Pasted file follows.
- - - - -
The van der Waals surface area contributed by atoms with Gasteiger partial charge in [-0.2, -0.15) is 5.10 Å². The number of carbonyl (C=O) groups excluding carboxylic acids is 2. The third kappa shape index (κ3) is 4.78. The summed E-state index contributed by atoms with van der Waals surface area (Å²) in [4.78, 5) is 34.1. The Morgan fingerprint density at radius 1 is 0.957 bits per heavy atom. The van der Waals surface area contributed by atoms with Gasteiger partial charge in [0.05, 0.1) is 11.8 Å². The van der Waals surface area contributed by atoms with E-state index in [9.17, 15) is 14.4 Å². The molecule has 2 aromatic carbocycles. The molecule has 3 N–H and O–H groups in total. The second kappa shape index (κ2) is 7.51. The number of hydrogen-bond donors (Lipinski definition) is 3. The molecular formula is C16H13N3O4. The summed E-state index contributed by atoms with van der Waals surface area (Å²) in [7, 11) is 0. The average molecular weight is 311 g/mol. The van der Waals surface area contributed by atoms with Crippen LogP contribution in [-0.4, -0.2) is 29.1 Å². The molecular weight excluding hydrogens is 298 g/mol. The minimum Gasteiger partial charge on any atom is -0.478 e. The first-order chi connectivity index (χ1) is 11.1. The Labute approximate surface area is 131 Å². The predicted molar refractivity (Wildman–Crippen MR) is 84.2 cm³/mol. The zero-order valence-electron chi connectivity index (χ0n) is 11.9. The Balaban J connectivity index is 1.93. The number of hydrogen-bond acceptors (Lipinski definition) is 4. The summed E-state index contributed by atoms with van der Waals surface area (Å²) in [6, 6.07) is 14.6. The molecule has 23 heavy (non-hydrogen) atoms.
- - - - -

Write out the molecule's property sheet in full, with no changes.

The van der Waals surface area contributed by atoms with Gasteiger partial charge in [-0.2, -0.15) is 5.10 Å². The number of carbonyl (C=O) groups excluding carboxylic acids is 2. The third kappa shape index (κ3) is 4.78. The summed E-state index contributed by atoms with van der Waals surface area (Å²) in [4.78, 5) is 34.1. The Morgan fingerprint density at radius 1 is 0.957 bits per heavy atom. The van der Waals surface area contributed by atoms with Gasteiger partial charge in [0.05, 0.1) is 11.8 Å². The van der Waals surface area contributed by atoms with E-state index in [9.17, 15) is 14.4 Å². The molecule has 2 aromatic carbocycles. The molecule has 3 N–H and O–H groups in total. The second kappa shape index (κ2) is 7.51. The number of hydrogen-bond donors (Lipinski definition) is 3. The molecular formula is C16H13N3O4. The summed E-state index contributed by atoms with van der Waals surface area (Å²) in [7, 11) is 0. The average molecular weight is 311 g/mol. The van der Waals surface area contributed by atoms with Crippen LogP contribution in [-0.4, -0.2) is 29.1 Å². The molecular weight excluding hydrogens is 298 g/mol. The minimum Gasteiger partial charge on any atom is -0.478 e. The first-order chi connectivity index (χ1) is 11.1. The Labute approximate surface area is 131 Å². The predicted molar refractivity (Wildman–Crippen MR) is 84.2 cm³/mol. The zero-order valence-electron chi connectivity index (χ0n) is 11.9. The Balaban J connectivity index is 1.93. The number of hydrogen-bond acceptors (Lipinski definition) is 4. The summed E-state index contributed by atoms with van der Waals surface area (Å²) in [6, 6.07) is 14.6. The molecule has 23 heavy (non-hydrogen) atoms.